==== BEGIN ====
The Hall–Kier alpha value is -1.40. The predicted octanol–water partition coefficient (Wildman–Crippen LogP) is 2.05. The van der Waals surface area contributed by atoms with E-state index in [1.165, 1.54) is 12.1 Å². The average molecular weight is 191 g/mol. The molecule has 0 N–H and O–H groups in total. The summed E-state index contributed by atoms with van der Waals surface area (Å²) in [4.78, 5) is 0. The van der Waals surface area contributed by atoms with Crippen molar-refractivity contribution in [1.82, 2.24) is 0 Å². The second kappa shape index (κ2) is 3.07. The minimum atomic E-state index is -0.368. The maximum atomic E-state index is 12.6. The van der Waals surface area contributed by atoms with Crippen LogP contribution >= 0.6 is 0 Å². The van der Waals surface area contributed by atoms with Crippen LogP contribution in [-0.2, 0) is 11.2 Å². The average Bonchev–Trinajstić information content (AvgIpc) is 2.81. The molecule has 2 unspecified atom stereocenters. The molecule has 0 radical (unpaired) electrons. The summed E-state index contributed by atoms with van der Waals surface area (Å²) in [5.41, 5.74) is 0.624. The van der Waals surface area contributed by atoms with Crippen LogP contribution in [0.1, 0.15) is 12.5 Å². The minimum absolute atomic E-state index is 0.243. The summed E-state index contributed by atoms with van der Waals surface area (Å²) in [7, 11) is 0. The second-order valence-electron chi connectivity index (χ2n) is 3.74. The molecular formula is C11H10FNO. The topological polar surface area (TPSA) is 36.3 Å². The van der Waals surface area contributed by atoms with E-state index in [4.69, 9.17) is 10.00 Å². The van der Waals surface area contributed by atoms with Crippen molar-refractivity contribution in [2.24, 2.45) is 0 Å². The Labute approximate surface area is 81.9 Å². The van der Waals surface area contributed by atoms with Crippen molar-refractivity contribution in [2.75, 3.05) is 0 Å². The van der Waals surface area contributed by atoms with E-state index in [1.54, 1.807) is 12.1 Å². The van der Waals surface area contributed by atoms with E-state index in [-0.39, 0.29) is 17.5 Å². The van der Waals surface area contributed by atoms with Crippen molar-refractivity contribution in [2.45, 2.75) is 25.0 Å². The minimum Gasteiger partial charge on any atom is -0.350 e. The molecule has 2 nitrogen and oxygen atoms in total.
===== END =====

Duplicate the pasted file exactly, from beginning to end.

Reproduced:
The Hall–Kier alpha value is -1.40. The predicted octanol–water partition coefficient (Wildman–Crippen LogP) is 2.05. The van der Waals surface area contributed by atoms with E-state index in [1.165, 1.54) is 12.1 Å². The average molecular weight is 191 g/mol. The molecule has 0 N–H and O–H groups in total. The summed E-state index contributed by atoms with van der Waals surface area (Å²) in [4.78, 5) is 0. The van der Waals surface area contributed by atoms with Crippen molar-refractivity contribution in [1.82, 2.24) is 0 Å². The second kappa shape index (κ2) is 3.07. The minimum atomic E-state index is -0.368. The maximum atomic E-state index is 12.6. The van der Waals surface area contributed by atoms with Crippen LogP contribution >= 0.6 is 0 Å². The van der Waals surface area contributed by atoms with Crippen LogP contribution in [-0.2, 0) is 11.2 Å². The average Bonchev–Trinajstić information content (AvgIpc) is 2.81. The molecule has 2 unspecified atom stereocenters. The molecule has 0 radical (unpaired) electrons. The summed E-state index contributed by atoms with van der Waals surface area (Å²) in [5.41, 5.74) is 0.624. The van der Waals surface area contributed by atoms with Crippen LogP contribution in [0.1, 0.15) is 12.5 Å². The minimum absolute atomic E-state index is 0.243. The summed E-state index contributed by atoms with van der Waals surface area (Å²) in [7, 11) is 0. The second-order valence-electron chi connectivity index (χ2n) is 3.74. The molecular formula is C11H10FNO. The topological polar surface area (TPSA) is 36.3 Å². The van der Waals surface area contributed by atoms with E-state index in [4.69, 9.17) is 10.00 Å². The van der Waals surface area contributed by atoms with Crippen molar-refractivity contribution in [2.24, 2.45) is 0 Å². The Labute approximate surface area is 81.9 Å². The van der Waals surface area contributed by atoms with Crippen molar-refractivity contribution in [2.75, 3.05) is 0 Å². The van der Waals surface area contributed by atoms with E-state index in [1.54, 1.807) is 12.1 Å². The van der Waals surface area contributed by atoms with E-state index in [-0.39, 0.29) is 17.5 Å². The van der Waals surface area contributed by atoms with Crippen molar-refractivity contribution in [2.45, 2.75) is 25.0 Å². The minimum Gasteiger partial charge on any atom is -0.350 e. The molecule has 2 nitrogen and oxygen atoms in total.